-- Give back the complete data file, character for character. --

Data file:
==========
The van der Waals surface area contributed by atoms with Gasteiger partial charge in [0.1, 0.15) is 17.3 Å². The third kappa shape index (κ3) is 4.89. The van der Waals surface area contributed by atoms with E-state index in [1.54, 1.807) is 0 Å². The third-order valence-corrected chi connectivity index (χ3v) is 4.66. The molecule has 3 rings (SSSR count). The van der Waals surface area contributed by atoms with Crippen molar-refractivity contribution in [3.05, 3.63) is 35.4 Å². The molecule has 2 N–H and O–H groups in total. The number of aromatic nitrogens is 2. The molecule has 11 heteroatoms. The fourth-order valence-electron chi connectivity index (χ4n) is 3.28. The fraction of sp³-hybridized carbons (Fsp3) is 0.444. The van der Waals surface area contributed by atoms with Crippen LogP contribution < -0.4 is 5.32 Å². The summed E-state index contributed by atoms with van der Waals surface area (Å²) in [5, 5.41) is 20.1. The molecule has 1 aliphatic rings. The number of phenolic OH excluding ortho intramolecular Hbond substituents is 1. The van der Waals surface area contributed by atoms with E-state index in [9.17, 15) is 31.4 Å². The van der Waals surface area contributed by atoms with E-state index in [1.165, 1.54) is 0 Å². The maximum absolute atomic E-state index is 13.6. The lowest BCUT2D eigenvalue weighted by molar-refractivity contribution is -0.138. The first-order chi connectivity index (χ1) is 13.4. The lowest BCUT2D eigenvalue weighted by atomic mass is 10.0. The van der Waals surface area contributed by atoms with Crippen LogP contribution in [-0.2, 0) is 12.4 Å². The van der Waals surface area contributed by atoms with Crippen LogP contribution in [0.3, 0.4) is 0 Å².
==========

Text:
The van der Waals surface area contributed by atoms with Gasteiger partial charge in [0.1, 0.15) is 17.3 Å². The third kappa shape index (κ3) is 4.89. The van der Waals surface area contributed by atoms with E-state index in [1.54, 1.807) is 0 Å². The third-order valence-corrected chi connectivity index (χ3v) is 4.66. The molecule has 3 rings (SSSR count). The van der Waals surface area contributed by atoms with Crippen molar-refractivity contribution in [3.05, 3.63) is 35.4 Å². The molecule has 2 N–H and O–H groups in total. The number of aromatic nitrogens is 2. The molecule has 11 heteroatoms. The fourth-order valence-electron chi connectivity index (χ4n) is 3.28. The fraction of sp³-hybridized carbons (Fsp3) is 0.444. The van der Waals surface area contributed by atoms with Crippen LogP contribution < -0.4 is 5.32 Å². The summed E-state index contributed by atoms with van der Waals surface area (Å²) in [5, 5.41) is 20.1. The molecule has 1 aliphatic rings. The number of phenolic OH excluding ortho intramolecular Hbond substituents is 1. The van der Waals surface area contributed by atoms with E-state index in [9.17, 15) is 31.4 Å². The van der Waals surface area contributed by atoms with E-state index in [1.165, 1.54) is 0 Å². The maximum absolute atomic E-state index is 13.6. The lowest BCUT2D eigenvalue weighted by molar-refractivity contribution is -0.138. The first-order chi connectivity index (χ1) is 13.4. The lowest BCUT2D eigenvalue weighted by atomic mass is 10.0. The van der Waals surface area contributed by atoms with Crippen LogP contribution in [-0.2, 0) is 12.4 Å². The van der Waals surface area contributed by atoms with Crippen LogP contribution in [0.3, 0.4) is 0 Å².